Tata Teleservices Ltd. withdrew from an auction of CDMA airwaves, Bloomberg TV India reported yesterday without citing anyone, while the Economic Times said Nov. 3 Videocon Industries Ltd. pulled out, leaving no buyers for 800 Mhz. That may force the government to cancel the CDMA auction, the Mint newspaper reported today.
Qualified bidders for the first two auctions on the GSM platform include Bharti, Idea, and Vodafone Group Plc, according to the Department of Telecommunications. Idea’s spokesman Rajat Mukarji and Vodafone’s spokesman in Mumbai Suresh Rangarajan declined to comment on their companies’ tariff plans.
Paying for new airwaves may not be the operators’ only expense. Existing service providers with more than 6.2 Mhz per circle may pay a combined 100 billion rupees surcharge to continue operating. Those acquiring more than 4.4 Mhz may have to pay an additional fee, according to proposals under consideration by Prime Minister Manmohan Singh’s cabinet.
“The government has created a fool’s paradise where they think they can jack up the base price and mint money,” said Harit Shah, an analyst with Mumbai-based Nirmal Bang Institutional Equities. “I don’t see this plan as producing a great win for the government.”
The government will disclose the final list of bidders today, according to the Department of Telecommunications.
Finance Minister Chidambaram is seeking to curb the budget deficit to an almost decade low in five years as Standard & Poor’s and Fitch Ratings reduced the outlook on India’s credit rating to negative from stable earlier in 2012, bringing the nation a step closer to non-investment grade.
He told reporters on Oct. 29 that the government will reduce the gap to 3 percent of gross domestic product by March 2017, starting from 5.3 percent in the current year. He expects to raise 400 billion rupees from the sale of airwaves in the current year and 300 billion rupees from the sales of stakes owned by the government in state companies.
“The burden of fiscal consolidation should be shared fairly and equitably by different classes of stakeholders,” Chidambaram said last week. “The poor should be protected and others must bear their fair share of the burden.”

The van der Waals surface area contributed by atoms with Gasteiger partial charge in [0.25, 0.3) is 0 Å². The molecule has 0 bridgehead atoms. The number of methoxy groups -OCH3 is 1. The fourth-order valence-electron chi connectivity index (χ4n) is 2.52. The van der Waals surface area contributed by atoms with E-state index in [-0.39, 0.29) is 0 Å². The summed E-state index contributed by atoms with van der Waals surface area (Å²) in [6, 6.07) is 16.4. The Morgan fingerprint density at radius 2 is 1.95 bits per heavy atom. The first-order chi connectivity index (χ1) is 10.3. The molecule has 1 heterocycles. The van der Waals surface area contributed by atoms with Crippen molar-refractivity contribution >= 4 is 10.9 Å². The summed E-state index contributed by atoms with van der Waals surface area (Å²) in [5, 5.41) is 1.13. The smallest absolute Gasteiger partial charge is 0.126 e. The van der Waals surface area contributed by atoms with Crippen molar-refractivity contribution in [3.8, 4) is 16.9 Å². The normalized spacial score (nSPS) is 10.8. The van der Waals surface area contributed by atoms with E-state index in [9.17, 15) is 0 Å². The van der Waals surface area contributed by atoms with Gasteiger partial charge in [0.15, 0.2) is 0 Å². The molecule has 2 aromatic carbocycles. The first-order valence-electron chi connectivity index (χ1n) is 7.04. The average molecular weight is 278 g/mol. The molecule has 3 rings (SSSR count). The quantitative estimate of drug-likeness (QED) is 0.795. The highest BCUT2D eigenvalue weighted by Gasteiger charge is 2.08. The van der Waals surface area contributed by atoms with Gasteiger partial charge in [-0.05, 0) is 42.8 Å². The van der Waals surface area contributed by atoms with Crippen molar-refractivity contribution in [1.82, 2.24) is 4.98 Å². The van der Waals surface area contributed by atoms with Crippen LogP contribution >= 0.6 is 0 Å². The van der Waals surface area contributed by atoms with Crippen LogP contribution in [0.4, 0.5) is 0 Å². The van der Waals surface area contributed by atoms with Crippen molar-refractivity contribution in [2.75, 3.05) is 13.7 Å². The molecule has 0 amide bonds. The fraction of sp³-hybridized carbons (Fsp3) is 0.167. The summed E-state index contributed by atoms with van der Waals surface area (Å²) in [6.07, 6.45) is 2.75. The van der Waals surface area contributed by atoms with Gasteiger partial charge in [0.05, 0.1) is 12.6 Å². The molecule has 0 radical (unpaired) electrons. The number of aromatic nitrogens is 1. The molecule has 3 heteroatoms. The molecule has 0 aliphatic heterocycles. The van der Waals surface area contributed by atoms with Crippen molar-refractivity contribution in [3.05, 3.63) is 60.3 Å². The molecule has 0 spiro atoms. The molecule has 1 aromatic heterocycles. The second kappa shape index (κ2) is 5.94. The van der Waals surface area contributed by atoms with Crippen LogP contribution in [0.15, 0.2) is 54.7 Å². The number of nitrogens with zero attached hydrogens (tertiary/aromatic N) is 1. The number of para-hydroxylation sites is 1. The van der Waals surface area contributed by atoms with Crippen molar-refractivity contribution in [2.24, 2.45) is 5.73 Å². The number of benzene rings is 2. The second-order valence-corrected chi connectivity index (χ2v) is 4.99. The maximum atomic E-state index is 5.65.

Bharti, which will announce its earnings tomorrow for the quarter ended Sept. 30, has slumped 20 percent this year, the most among the 30 stocks that make up the Sensitive Index, according to data compiled by Bloomberg. It climbed 0.5 percent to 274.85 rupees as of 10:19 a.m. in Mumbai.
Billionaire Anil Ambani-controlled Reliance Communications Ltd. has slumped 20 percent in the same period, while billionaire Kumar Mangalam Birla-owned Idea Cellular has risen 4.3 percent.
Reliance Communications’ profit dropped 85 percent from three years ago in the 12 months ended March 31. Earnings at Idea have declined in the last two financial years, according to data compiled by Bloomberg.
Their average sales growth has slowed to 10 percent from 37 percent in 2009, taking their combined debt to $23 billion after two spectrum sales in 2008 and 2010.
“Our intention and the government’s in the National Telecom Policy 2012 is to keep call rates low and affordable for the entire country,” said COAI’s Mathews. “But the decisions that have been made will force our hand to increase rates or spoil the market, those are the choices.”
To contact the reporter on this story: Kartikay Mehrotra in New Delhi at firstname.lastname@example.org
To contact the editor responsible for this story: Sam Nagarajan at email@example.com